The following post originally appeared on December 12, 2005
Being Ed Ayers
In the most recent issue of North and South there is a very interesting exchange between Ed Ayers and a letter to the editor in the Crossfire section. The writer responded to Ayers’s article, “What Caused the Civil War” which appeared in a previous issue (Vol. 8, #5); the article is essentially a reprint from his most recent book of essays titled, What Caused the Civil War: Reflections on the South and Southern History. I think Ayers is one of the more talented historians writing today. I’ve read through his Pulitzer-Prize nominated book, The Promise of the New South so many times that it has a rubber band around it to keep it together. The only other book in my library in that condition is Plato’s Republic. More recently Ayers won the Bancroft Prize for In the Presence of Mine Enemies which is based on his Valley of the Shadow project out of the University of Virginia.
What I find interesting is the writer’s interpretation of Ayers’s article and his specific criticisms. The reader argues that Ayers “does a great disservice to the understanding of this topic. The author appears to have over-analyzed and split hairs with this subject, causing confusion and deniable consequences. Is the author trying to say that slavery was not the primary cause of American Civil War?” The tone of the question rings of desperation in wanting to know one way or the other where the author stands. The reader closes the letter by answering in his own question in terms that are perhaps both to the point and comforting: “The institution, issue, and concept of slavery caused the Civil War. There were many side issues, but most related directly back to slavery. Sometimes in history we are blessed that the answer can be so simple. It’s sad that some people can’t accept that.” I never thought I would say this but it seems that Ed Ayers has made the mistake of asking his readers to think too hard.
We love our Civil War history both sanitized and reduced down to neat generalizations and distinctions. We know the routine: slavery v. states rights, Lee v. Grant, or Lincoln v. Davis. Look no further than the common failure to acknowledge the distinction between secession and war. What determines where most people stand on these dichotomies hinges on preconceived assumptions and emotional attachment to certain interpretations. I have to admit that my Civil War class had trouble reading Ayers’s article at the beginning of the year. They also wanted to know where he stood and had difficulty acknowledging the distinctions and fine tuning. It is interesting that after a semester of research on the Valley database [Note: Students were working on research projects at the time.] they are now more aware of the importance of questioning conclusions and steering clear of vague generalizations. Perhaps this is just a reflection of a human tendency that seeks the safety and comfort of answers. For many, and in the context of Civil War studies, anything that deviates from the standard narrative is set aside as overly intellectual or in the case of this writer, “revisionism.” Anyone who has read Ayers’ work over the years knows that he does not minimize the role of slavery; however, what he has done is to muddy the waters by reminding his readers that its role in bringing about secession was incredibly complex throughout the South. Generalizations simply will not do for Ayers. I suspect that much of his impatience with simplistic explanations of slavery’s importance stems from his work on the Valley of the Shadow which reveals layers of complexity in terms of how individuals related to the “Peculiar Institution” and how that particular relationship shaped responses to the ongoing national debate. Here is a bit from Ayers’ article:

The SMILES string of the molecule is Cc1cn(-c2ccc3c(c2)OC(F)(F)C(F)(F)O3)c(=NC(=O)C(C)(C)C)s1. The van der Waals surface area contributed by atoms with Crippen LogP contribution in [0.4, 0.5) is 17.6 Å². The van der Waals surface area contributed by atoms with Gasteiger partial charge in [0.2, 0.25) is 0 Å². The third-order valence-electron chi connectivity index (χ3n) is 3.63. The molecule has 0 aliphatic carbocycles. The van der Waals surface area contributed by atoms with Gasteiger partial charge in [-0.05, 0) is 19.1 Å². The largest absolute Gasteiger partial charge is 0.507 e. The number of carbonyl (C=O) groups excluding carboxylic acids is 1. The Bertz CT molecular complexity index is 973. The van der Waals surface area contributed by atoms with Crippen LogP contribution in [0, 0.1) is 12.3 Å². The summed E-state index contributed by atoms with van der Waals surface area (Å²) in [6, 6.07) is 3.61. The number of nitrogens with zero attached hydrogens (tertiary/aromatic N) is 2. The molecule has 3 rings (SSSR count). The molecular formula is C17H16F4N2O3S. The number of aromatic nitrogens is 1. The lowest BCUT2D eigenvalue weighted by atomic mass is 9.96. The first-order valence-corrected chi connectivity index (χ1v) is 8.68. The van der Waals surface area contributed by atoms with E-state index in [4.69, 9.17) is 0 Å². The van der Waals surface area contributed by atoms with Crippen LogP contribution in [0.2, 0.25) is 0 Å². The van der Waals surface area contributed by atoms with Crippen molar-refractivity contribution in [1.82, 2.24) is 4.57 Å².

Slavery held profound meaning for every person who lived within its orbit. Slavery’s powers stretched all the way to the Mason-Dixon Line, into every facet of life. Yet the force of slavery was refracted through prisms of social practice and belief. Slavery defended itself with Unionism as well as with secession, with delay as well as action. Each county’s and state’s strategy depended on where it fitted in the machinery of American politics.
If the writer had paid sufficient attention he would have noticed that at no point does Ayers deny the connection between slavery and secession. I should note that the writer referenced Charles Dew’s recent book on the secessionist commissioners as justification for his stand on slavery. This is important because it at least shows that he is aware of important studies and has digested their arguments. And that is what it really boils down to. Studying the Civil War is a wonderful arena in which to exercise the imagination. The issues involved could not be more important; why not engage the history in a way that acknowledges the complexity and the perspectives of those involved who struggled to make sense of what was going on and who in many cases stumbled along not knowing what was around the corner. Of course, that would mean setting aside your cookie cutters. Here is a bit more from Ayers:
There is no way to understand history except to study it to question it, to challenge it. History does not fit on a bumper sticker. New evidence new methods, and new perspectives necessarily change our understanding of history, and we should welcome revisionist history just as we welcome revisionist medicine and revisionist science. History that comes to us as nostalgia and fable does more harm than good. Honest history answers our questions only by asking something of us in return.